Friday Book Whimsy: Top Five for 2018

Every year, my reading goal is 100 books. I don’t think I have ever reached my goal, and this year I fell even shorter than last year. Nevertheless, I read some books that I really liked. Not all of my top five books were published in 2018. Furthermore, it was pretty hard to narrow my book list down to five.

Here are the five favorite books I read this year, in no particular order…..

Book of Polly by Kathy Hepinstall
Willow is 10 years old, and her mother Polly was in her 50s when she was born. Willow lives in fear that her mother will die before she is grown. As for Polly she lives life to the fullest, but carries the burden of secrets that she refuses to share with her daughter. And then when tragedy strikes, they take a trip back to Polly’s old stomping grounds and Willow learns her secrets.

Eleanor Oliphant is Completely Fine Gail Honeyman
Eleanor struggles with appropriate social skills, and prefers to live her regular, if boring life in which she never strays outside the lines. And then she meets Raymond, and their friendship opens her up to new possibilities. I loved this book primarily for the characters.


The Word is Murder Anthony Horowitz
In The Word is Murder, author Horowitz literally writes himself into the book as one of the characters. A disgraced police detective, let go from the London police force is hired as a consultant for the case of a mysterious murder of the mother of a famous actor. In Sherlock Holmes/Dr. Watson style, the detective — known only as Hawthorne — hires Horowitz to work with him on a case, and chronicle it by writing a diary. The premise is as clever as can be, earning it a place in my top five favorites.

Be Frank With Me Julia Claiborne Johnson
Alice Whitley agrees to become the assistant to famed author Mimi Banning as she writes her first book in years to ensure that the book is completed. Part of Alice’s job description is taking care of Mimi’s 9-year-old probably-autistic son Frank, who is one of my favorite characters of all time. He is smart, funny, and loves to dress up like 40s movie stars. I enjoyed the story, and simply adored Frank.

Clock Dance Anne Tyler
Anne Tyler is one of my favorite authors of all time, but I have been disappointed in her most recent efforts. I found Clock Dance to be back to the author’s standards, featuring characters with whom I could be friends. Willa Drake has had plenty of sadness in her life. Her mother was bipolar, and her first husband died in a road rage accident. She is comfortably settled into a pretty boring marriage with her second husband, when she gets a call that takes her to Baltimore and changes her life forever.

Honorable mentions: Woman in the Window by A.J. Finn; Caroline: Little House on the Prairie Revisited, by Sarah Miller; and Then She Was Gone, by Lisa Jewell.

Next year: 100 BOOKS

Friday Book Whimsy: Be Frank With Me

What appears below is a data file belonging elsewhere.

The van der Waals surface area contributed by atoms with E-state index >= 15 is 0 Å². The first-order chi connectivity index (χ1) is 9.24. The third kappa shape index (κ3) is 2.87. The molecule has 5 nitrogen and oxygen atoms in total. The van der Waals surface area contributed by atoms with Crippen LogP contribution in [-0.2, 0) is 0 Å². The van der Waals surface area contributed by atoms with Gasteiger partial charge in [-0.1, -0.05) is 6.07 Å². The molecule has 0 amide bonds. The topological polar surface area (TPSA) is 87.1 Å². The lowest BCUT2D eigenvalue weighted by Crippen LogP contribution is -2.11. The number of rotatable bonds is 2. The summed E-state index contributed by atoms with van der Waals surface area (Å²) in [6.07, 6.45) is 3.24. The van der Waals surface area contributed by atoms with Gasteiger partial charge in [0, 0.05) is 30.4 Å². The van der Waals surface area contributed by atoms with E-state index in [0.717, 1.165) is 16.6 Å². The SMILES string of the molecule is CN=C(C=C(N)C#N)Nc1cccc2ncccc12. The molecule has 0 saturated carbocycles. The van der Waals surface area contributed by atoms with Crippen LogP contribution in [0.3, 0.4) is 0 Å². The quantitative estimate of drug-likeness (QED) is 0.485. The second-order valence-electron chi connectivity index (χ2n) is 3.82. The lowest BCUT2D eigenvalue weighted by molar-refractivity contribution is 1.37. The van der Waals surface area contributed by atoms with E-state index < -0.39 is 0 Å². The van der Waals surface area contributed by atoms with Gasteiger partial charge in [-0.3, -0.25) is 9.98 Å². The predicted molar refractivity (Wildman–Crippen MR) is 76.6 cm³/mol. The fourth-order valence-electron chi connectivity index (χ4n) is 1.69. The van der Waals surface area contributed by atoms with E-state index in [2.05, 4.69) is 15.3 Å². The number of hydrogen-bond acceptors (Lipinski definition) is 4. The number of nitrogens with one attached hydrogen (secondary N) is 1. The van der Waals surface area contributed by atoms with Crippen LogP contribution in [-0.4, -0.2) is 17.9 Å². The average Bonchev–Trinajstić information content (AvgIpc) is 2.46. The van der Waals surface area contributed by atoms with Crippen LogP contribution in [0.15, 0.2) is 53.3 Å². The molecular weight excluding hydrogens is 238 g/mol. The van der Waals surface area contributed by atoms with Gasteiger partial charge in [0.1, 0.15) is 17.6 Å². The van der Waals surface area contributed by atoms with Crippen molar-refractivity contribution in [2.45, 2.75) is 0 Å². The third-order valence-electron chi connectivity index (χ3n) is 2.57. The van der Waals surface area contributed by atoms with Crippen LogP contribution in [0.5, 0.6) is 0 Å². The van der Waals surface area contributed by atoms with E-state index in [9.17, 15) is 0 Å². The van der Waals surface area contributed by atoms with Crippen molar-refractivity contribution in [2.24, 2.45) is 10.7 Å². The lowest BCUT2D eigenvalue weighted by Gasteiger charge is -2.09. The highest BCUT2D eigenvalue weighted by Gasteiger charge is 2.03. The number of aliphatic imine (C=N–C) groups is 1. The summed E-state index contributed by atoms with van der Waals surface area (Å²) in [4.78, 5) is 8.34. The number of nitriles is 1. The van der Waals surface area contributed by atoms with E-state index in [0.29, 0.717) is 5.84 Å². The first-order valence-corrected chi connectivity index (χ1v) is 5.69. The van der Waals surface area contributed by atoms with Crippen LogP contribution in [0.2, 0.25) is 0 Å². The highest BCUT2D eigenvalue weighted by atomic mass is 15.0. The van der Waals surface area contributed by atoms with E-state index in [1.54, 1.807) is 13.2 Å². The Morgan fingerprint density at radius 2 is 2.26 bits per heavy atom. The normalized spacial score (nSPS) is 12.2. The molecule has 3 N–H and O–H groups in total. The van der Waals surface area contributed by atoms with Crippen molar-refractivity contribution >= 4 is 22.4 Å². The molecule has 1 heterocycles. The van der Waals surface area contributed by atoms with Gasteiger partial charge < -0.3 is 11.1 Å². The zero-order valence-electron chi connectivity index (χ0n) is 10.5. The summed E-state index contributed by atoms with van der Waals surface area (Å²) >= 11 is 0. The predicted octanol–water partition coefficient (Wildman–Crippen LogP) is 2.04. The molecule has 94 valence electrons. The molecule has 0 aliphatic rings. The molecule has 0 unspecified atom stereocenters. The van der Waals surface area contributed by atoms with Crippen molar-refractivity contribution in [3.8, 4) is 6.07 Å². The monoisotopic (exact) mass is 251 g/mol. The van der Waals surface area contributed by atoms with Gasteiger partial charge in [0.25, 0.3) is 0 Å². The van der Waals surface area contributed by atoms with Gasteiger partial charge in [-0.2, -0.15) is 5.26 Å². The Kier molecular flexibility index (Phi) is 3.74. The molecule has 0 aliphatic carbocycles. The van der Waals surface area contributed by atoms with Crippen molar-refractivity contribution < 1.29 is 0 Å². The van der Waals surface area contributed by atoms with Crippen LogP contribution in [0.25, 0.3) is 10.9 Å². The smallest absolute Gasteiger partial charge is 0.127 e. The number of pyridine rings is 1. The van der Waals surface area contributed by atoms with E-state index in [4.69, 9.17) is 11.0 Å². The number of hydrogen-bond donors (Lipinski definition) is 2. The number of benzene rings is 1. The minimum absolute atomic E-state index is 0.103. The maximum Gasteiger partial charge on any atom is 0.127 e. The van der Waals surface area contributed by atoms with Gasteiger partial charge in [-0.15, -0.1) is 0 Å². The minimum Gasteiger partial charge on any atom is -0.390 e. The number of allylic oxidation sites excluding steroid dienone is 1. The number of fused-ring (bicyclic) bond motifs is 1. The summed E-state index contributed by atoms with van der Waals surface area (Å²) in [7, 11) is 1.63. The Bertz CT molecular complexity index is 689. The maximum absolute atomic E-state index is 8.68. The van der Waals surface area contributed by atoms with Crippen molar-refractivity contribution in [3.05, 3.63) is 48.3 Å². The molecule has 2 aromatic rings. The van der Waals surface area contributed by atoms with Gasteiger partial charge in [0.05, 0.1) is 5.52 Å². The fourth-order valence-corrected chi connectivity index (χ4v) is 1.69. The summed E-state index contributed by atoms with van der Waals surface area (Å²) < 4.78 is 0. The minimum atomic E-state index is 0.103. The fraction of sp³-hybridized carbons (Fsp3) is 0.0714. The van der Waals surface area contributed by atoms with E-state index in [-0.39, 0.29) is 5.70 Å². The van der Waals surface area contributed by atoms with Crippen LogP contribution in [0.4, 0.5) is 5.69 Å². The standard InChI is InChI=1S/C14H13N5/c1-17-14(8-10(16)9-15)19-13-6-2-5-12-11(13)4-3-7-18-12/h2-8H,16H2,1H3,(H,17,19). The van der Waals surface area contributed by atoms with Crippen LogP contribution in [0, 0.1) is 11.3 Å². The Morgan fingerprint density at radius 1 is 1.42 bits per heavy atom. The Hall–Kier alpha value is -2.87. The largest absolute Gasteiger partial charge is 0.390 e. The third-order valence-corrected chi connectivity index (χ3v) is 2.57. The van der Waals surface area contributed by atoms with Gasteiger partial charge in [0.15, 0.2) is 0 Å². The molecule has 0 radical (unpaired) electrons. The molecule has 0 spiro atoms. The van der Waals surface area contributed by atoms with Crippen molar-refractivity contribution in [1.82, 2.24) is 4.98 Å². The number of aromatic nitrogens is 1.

I approached Be Frank With Me, by Julia Claiborne Johnson, with some trepidation. After all, it was a debut novel in which the title character is 9 years old. Still, it was being compared to Where’d You Go, Bernadette – a book by Maria Semple – that I also approached with trepidation, and that book turned out to be one of my favorite books ever.  So I dug in. I’m still patting myself on my back for my great decision.

Alice Whitley is given an unusual assignment by the publisher for whom she works. She is to become the personal assistant to writer M.M. Banning (called Mimi), who is world-famous for a classic book she wrote when she was a young adult, but she hasn’t written a book since. She lives as a recluse of sorts with her 9-year-old son, Frank.

But the unconventional writer lost her fortune in a Ponzi scheme, and now she is forced to write another novel to pay her bills. Alice will handle her affairs and keep her on target while she writes. One of her main assignments is to take care of Frank.

Frank is not your ordinary 9-year-old. He has a photographic memory, he dresses like he is a movie star straight out of the 30s and 40s, and he has no filter. He says what he thinks and he thinks what he says. He is clearly a genius. While the author never even suggests that he is autistic, it’s what obviously comes to the reader’s mind.

But eccentric though he might be, that same reader will be unable to not fall in love with this child. He is innocent and wise beyond his years. He loves his mother and Mimi loves him right back. It is a sweet – if odd – relationship.

Alice’s fondness for Frank grows throughout the book, and she sets out to learn the secrets in Mimi’s (and therefore, Frank’s) past. Who is Frank’s father? Is it Xander, the odd fellow who shows up on occasion and gives Frank piano lessons? And what has made Mimi not write for so many years?

Like Alice, everyone who reads this book will fall in love with Frank. He is a character I will never forget. I hope Julia Claiborne Johnson doesn’t wait decades to write her next book as did Mimi because I am eagerly awaiting her next book.

Here is a link to the book.